As underachieving as the Washington Nationals were last season -- and let’s face it, they were more disappointing than a lukewarm shower on a cold December morning -- they’ve got plenty of pieces in place to make a run for the 2016 NL East title. That’s not to say there aren’t issues. Heading into next week’s winter meetings, here’s a look at GM Mike Rizzo's most pressing action items.
1. Patch up the pen
Every team’s fans think their bullpen is a mess. But Washington’s pen really is. Their closer (Jonathan Papelbon) is public enemy number one after choking the team’s best player (Bryce Harper). Their setup man (Drew Storen) imploded after being demoted and needs a change of scenery like Linus needs his blanket. Craig Stammen is a question mark after an arm injury ended his season in April, and fellow middle man Aaron Barrett is a no-go for 2016 following September Tommy John surgery. No wonder the Nats are considered a front-runner to secure the services of Darren O'Day, arguably the best reliever on the market. For Rizzo, closing the deal on O’Day would be a huge first step towards steadying Washington’s bullpen.
2. Balance the bats
Even before losing Denard Span to injury for most of last season, the Nationals were heavily right-handed. Without the lefty-hitting Span, their lineup was more one-sided than a unigon. (OK, there’s no such thing as a unigon, but you get the point.) And it showed. Washington hit .265 against lefties, compared with just .247 against righties. Against a Mets team that was loaded with dominant righty starters, the Nats compiled a sickly .573 OPS, the worst mark of any team in baseball vs. New York. With Span now a free agent, that leaves Harper as the sole lefty in the projected 2016 lineup. As gifted as the reigning NL MVP is, the list of his superpowers does not include "able to single-handedly balance a major league lineup." Expect Rizzo to work the winter meetings in search of a lefty bat.
3. Steal a starter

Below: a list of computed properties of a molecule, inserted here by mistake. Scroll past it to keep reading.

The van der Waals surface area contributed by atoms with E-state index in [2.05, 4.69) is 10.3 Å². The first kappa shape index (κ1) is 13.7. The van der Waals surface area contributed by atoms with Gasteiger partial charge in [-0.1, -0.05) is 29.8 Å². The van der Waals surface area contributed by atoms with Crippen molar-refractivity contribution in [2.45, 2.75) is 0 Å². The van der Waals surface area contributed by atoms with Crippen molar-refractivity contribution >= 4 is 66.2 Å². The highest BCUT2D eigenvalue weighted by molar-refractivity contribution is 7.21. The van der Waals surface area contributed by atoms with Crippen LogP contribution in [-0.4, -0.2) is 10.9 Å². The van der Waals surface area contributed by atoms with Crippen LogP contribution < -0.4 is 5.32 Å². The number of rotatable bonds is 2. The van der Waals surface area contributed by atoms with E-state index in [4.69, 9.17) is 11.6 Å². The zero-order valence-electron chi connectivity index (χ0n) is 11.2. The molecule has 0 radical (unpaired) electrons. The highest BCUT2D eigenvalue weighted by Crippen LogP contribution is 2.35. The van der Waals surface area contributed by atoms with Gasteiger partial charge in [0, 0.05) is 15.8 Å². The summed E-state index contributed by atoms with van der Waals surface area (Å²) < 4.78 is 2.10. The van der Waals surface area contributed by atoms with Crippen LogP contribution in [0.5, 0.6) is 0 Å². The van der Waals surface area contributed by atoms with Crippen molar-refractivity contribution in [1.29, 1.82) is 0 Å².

Not saying that Joe Ross doesn’t have a bright future. Not saying that Tanner Roark doesn’t have a bright past. What I am saying is that neither of them is Jordan Zimmermann. After seven memorable years in D.C., the winningest pitcher in Nats history is now a Tiger (and $110 million richer), leaving Washington with a rotation full of question marks. Can Stephen Strasburg stay healthy? After hitting the rookie wall last season, just how many innings does Ross have in him for 2016? Can Roark transition back to being an effective full-time starter? Will Max Scherzer stop giving up home runs as if his contract contains an incentive for giving up home runs? Whether it’s a free-agent signing or a trade, Nashville would be a good place for the Nationals -- a franchise that seems to value starting pitching above all else -- to add another arm to the rotation mix.
4. Land a leadoff hitter
How badly does Washington need a leadoff hitter? Last season, with Span on the shelf, Jayson Werth -- a 36-year-old power hitter -- regularly found himself batting first down the stretch. Infielder Trea Turner boasts a .384 career on-base percentage in the minors and can fly (52 stolen bases in 185 games). But he’s only 22 years old, has just 40 big-league at-bats, and will likely have to compete for a starting job at second base or shortstop. If the Nats don’t feel comfortable tapping Turner to top the order, Rizzo would be well served reeling in a leadoff hitter next week.
5. Find a good home for a stray Pap
On the one hand, new skipper Dusty Baker has an honorary Ph.D in clubhouse chemistry. On the other hand, Jonathan Papelbon choked Bryce Harper. Like, put his hand around Harper’s neck and squeezed. As of now, Papelbon -- who came to Washington in a deal with Philly right before the trade deadline -- is still on the Nats’ roster. Rizzo has also said that Papelbon and Harper have talked it out and are ready to move forward. I’m not buying it. I’m not even renting it. Nor am I leasing it, borrowing it, or stealing it. What I am buying is that Rizzo will spend part of his time in Nashville looking for a trade partner who’s willing to take on Papelbon. And his baggage.